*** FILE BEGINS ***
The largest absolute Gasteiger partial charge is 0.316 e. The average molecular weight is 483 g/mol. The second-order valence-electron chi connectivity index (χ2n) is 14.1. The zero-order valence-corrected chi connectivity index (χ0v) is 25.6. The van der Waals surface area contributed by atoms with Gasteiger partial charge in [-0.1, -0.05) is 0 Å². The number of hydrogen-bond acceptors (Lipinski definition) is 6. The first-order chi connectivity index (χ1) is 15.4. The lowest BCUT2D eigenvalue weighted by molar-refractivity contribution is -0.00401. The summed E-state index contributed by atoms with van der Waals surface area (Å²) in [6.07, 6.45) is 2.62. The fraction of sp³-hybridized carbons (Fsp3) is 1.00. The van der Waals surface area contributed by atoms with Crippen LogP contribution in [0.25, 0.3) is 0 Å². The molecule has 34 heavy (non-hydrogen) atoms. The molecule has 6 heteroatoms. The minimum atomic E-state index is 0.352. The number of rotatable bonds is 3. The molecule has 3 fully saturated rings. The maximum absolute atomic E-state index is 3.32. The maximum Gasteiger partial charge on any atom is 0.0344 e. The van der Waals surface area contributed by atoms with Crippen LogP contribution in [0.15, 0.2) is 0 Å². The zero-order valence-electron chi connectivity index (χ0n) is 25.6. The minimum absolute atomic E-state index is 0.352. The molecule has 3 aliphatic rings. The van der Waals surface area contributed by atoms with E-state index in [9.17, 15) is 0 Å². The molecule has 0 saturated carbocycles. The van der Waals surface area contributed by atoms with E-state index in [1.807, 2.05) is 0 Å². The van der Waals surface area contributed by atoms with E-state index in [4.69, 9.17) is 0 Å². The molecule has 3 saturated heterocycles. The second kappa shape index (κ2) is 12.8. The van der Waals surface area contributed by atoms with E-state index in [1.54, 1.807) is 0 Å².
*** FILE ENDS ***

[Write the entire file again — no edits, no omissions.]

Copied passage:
The largest absolute Gasteiger partial charge is 0.316 e. The average molecular weight is 483 g/mol. The second-order valence-electron chi connectivity index (χ2n) is 14.1. The zero-order valence-corrected chi connectivity index (χ0v) is 25.6. The van der Waals surface area contributed by atoms with Gasteiger partial charge in [-0.1, -0.05) is 0 Å². The number of hydrogen-bond acceptors (Lipinski definition) is 6. The first-order chi connectivity index (χ1) is 15.4. The lowest BCUT2D eigenvalue weighted by molar-refractivity contribution is -0.00401. The summed E-state index contributed by atoms with van der Waals surface area (Å²) in [6.07, 6.45) is 2.62. The fraction of sp³-hybridized carbons (Fsp3) is 1.00. The van der Waals surface area contributed by atoms with Crippen LogP contribution in [0.25, 0.3) is 0 Å². The molecule has 34 heavy (non-hydrogen) atoms. The molecule has 6 heteroatoms. The minimum atomic E-state index is 0.352. The number of rotatable bonds is 3. The molecule has 3 fully saturated rings. The maximum absolute atomic E-state index is 3.32. The maximum Gasteiger partial charge on any atom is 0.0344 e. The van der Waals surface area contributed by atoms with Crippen LogP contribution in [0.15, 0.2) is 0 Å². The zero-order valence-electron chi connectivity index (χ0n) is 25.6. The minimum absolute atomic E-state index is 0.352. The molecule has 3 aliphatic rings. The van der Waals surface area contributed by atoms with E-state index in [9.17, 15) is 0 Å². The molecule has 0 saturated carbocycles. The van der Waals surface area contributed by atoms with E-state index in [1.807, 2.05) is 0 Å². The van der Waals surface area contributed by atoms with E-state index in [4.69, 9.17) is 0 Å². The molecule has 3 saturated heterocycles. The second kappa shape index (κ2) is 12.8. The van der Waals surface area contributed by atoms with E-state index in [1.54, 1.807) is 0 Å².